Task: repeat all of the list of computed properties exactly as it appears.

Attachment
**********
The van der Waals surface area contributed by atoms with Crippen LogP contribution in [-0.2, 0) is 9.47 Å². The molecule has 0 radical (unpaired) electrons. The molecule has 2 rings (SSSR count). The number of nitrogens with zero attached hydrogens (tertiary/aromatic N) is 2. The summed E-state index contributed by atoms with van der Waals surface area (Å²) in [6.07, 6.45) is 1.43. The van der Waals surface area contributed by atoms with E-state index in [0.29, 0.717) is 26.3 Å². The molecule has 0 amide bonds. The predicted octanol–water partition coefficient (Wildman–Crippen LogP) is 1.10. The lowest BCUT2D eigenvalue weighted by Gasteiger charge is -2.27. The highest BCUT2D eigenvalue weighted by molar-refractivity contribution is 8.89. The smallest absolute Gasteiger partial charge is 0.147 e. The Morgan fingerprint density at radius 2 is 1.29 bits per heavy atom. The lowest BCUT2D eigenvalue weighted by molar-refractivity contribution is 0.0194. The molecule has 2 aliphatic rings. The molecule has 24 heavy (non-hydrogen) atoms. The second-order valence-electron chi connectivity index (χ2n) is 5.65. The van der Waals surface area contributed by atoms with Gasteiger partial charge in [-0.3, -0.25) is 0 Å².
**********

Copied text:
The van der Waals surface area contributed by atoms with Crippen LogP contribution in [-0.2, 0) is 9.47 Å². The molecule has 0 radical (unpaired) electrons. The molecule has 2 rings (SSSR count). The number of nitrogens with zero attached hydrogens (tertiary/aromatic N) is 2. The summed E-state index contributed by atoms with van der Waals surface area (Å²) in [6.07, 6.45) is 1.43. The van der Waals surface area contributed by atoms with E-state index in [0.29, 0.717) is 26.3 Å². The molecule has 0 amide bonds. The predicted octanol–water partition coefficient (Wildman–Crippen LogP) is 1.10. The lowest BCUT2D eigenvalue weighted by Gasteiger charge is -2.27. The highest BCUT2D eigenvalue weighted by molar-refractivity contribution is 8.89. The smallest absolute Gasteiger partial charge is 0.147 e. The Morgan fingerprint density at radius 2 is 1.29 bits per heavy atom. The lowest BCUT2D eigenvalue weighted by molar-refractivity contribution is 0.0194. The molecule has 2 aliphatic rings. The molecule has 24 heavy (non-hydrogen) atoms. The second-order valence-electron chi connectivity index (χ2n) is 5.65. The van der Waals surface area contributed by atoms with Gasteiger partial charge in [-0.3, -0.25) is 0 Å².